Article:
Still one of the Coen Brothers’ best films, despite over a decade of mostly good films in the intervening years. Dark comedy is not an easy genre, and Fargo is the gold standard, blending shocking violence and a noir-ish crime story with comical inept criminals and a perfectly rendered performance from Frances McDormand. Must See
(repeats at 1:35am on the 16th)

9:45pm – IFC – Trainspotting
Days in the lives of Scottish heroin addicts. Sounds like a downer, and I won’t say it’s not, but it’s also brilliant and searing. Danny Boyle seems to always be able to take stories that could be routine and make them into something special.
(repeats at 3:15am on the 16th)

Thursday, July 16

9:00am – TCM – Double Indemnity
Quite probably the most definitive film noir film in existence (vying only with The Big Sleep in my head, anyway) has insurance salesman Walter Neff (Fred MacMurray) being seduced by bored housewife Phyllis Dietrichson (Barbara Stanwyck) and convinced by her to help murder her husband for the insurance money. Wilder’s crackling dialogue and Stanwyck’s perfectly tuned mixture of calculation and innocence can hardly be beat. Must See

8:00pm – Sundance – Paris, je t’aime
I have a huge soft spot for Paris – basically any movie set there I will like to at least some degree. So an anthology film with eighteen internationally-renowned directors giving their take on Paris with eighteen short films all mashed together? Yeah, instant love. Obviously some sections are far stronger than others – the Coens, Gus van Sant, Alexander Payne, Isabel Coixet, Tom Tykwer, and Wes Craven turn in my favorites.

Friday, July 17

8:00am – Sundance – Ran
Sundance is confusing me with their listings right here. I’m pretty sure this is going to be Akira Kurosawa’s inspired transposition of King Lear into medieval Japan, mixing Shakespeare and Japanese Noh theatre tradition like nobody’s business. Their description on their website site is for a completely other film, though. So let’s just call this a hearty recommendation if it turns out to be Kurosawa’s film.

4:45pm – TCM – Love Me or Leave Me
One of Doris Day’s better roles places her as a singer in an abusive relationship with gangster/career supporter James Cagney. She’s tough yet vulnerable, and her rendition of the title song is suberb.

3:30am (18th) – Sundance – The Death of Mr. Lazarescu
One of the major films in Romania’s current cinematic resurgence – emphasis on realism, slow pacing, and in this case, the failures of the Romanian health care system, which shunts poor Mr. Lazarescu around from hospital to hospital as he gets sicker and sicker. I wasn’t as captivated by this as I was by 4 Months, 3 Weeks, and 2 Days by a longshot, but if you’re interested in Romanian film, you oughta see it. If you didn’t like 4 Months, though, you almost certainly won’t like this. ;)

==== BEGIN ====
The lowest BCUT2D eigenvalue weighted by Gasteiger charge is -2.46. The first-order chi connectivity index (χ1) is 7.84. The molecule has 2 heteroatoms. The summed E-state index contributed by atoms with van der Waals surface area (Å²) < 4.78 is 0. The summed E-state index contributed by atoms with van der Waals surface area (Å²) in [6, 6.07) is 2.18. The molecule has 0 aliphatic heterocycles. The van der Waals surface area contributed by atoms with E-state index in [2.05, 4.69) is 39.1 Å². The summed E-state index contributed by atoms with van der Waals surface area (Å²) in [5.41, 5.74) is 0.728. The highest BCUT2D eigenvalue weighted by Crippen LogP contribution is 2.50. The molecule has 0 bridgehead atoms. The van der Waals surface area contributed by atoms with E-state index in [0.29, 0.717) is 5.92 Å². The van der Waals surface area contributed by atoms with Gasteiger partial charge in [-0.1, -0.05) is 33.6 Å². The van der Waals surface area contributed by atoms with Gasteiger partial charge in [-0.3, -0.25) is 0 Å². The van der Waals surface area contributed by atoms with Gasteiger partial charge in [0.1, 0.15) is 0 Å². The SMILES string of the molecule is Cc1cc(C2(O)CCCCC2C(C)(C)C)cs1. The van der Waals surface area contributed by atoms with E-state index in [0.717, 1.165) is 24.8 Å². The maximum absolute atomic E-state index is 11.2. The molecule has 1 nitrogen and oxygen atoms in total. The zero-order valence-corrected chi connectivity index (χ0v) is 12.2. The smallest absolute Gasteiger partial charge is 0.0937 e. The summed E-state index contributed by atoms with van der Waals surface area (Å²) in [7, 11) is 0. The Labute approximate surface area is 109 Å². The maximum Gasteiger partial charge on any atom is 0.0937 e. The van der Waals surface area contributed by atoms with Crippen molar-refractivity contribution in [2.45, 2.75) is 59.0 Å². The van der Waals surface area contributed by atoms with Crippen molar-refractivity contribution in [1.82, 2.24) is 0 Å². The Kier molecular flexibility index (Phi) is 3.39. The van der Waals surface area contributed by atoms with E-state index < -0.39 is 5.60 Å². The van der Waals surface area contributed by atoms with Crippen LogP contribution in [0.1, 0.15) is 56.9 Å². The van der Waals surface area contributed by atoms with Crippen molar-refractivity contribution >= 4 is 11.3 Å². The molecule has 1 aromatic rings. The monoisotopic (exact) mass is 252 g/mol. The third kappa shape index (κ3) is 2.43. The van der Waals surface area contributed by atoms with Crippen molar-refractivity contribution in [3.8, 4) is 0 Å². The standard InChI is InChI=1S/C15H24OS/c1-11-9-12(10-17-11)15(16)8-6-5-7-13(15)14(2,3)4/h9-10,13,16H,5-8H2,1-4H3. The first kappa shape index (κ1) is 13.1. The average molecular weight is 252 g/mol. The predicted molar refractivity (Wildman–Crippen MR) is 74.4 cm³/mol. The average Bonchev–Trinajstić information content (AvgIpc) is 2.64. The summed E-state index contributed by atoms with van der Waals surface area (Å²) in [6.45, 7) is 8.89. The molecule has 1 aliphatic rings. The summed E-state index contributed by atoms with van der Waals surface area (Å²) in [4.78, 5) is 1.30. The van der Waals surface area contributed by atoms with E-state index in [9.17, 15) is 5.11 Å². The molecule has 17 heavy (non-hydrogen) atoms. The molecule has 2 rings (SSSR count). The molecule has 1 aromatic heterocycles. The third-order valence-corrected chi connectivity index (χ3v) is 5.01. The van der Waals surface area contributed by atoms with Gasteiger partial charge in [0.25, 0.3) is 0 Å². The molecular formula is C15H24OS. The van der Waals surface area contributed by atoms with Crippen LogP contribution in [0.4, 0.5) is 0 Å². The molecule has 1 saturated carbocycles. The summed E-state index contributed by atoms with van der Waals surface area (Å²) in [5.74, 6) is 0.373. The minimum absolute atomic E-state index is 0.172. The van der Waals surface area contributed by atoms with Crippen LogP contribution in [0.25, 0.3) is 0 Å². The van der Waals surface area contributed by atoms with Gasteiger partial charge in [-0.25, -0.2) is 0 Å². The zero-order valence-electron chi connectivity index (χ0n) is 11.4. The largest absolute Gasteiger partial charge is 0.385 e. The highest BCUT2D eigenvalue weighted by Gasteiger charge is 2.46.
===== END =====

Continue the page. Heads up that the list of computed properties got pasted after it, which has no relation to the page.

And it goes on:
3:45am (18th) – TCM – Blow-Up
In Michelangelo Antonioni’s first (only?) English-language film, a photographer captures an image in the background of a shot that may or may not be a murder. Sounds like a detective film, but it’s far more abstract and distancing than detective stories can usually afford to be. Full of sixties-ness. Must See

Saturday, July 18

8:00pm – IFC – Mad Max
The first entry in the post-apocalyptic punk-action series that made Mel Gibson a star.

8:00pm – TCM – Tom Jones
The book Tom Jones, written in the late 1700s by Henry Fielding, is usually considered one of the earliest novels, and part of its charm is the way it pastiches earlier literary forms as it tells its story of a rakish young English nobleman and his adventures with women. Though the film version can’t really claim the same place in cinematic history that the novel does in literary history, it’s still quite enjoyable, and manages to convey a similar playfulness by pastiching earlier filmmaking styles – which never fails to earn it a spot in texts on adaptation.

5:00am (19th) – TCM – Fanny and Alexander
I can’t tell you how many times I’ve DVR’d this Bergman film and never managed to watch it before my DVR deleted it for space. :/ Maybe this will be the time I break that cycle?

Sunday, July 19

4:15pm – TCM – Lassie Come Home
Family classic that has every kid wanting a collie at some point in their lives. Hint: Get a border collie. Regular collies are quite high-strung.

6:15pm – IFC – Maria Full of Grace
Once in a while a film comes out of nowhere and floors me – this quiet little film about a group of South American women who agree to smuggle drugs into the United States by swallowing packets of cocaine did just that. Everything in the film is perfectly balanced, no element overwhelms anything else, and it all comes together with great empathy, but without sentimentality.

8:00pm – TCM – An American in Paris
Expat artist Gene Kelly in Paris, meets Leslie Caron, woos her away from rival Georges Guetarey, all set to Gershwin music and directed with panache by Vincente Minnelli. All that plus Kelly’s ground-breaking fifteen-plus-minute ballet to the title piece. Must See

12:00M – IFC – The Life Aquatic with Steve Zissou
Yes, this is still the only Wes Anderson film I haven’t seen. Because though I did record it last week when it was on, I haven’t had time to watch it yet.

12:15am (20th) – TCM – Broken Blossoms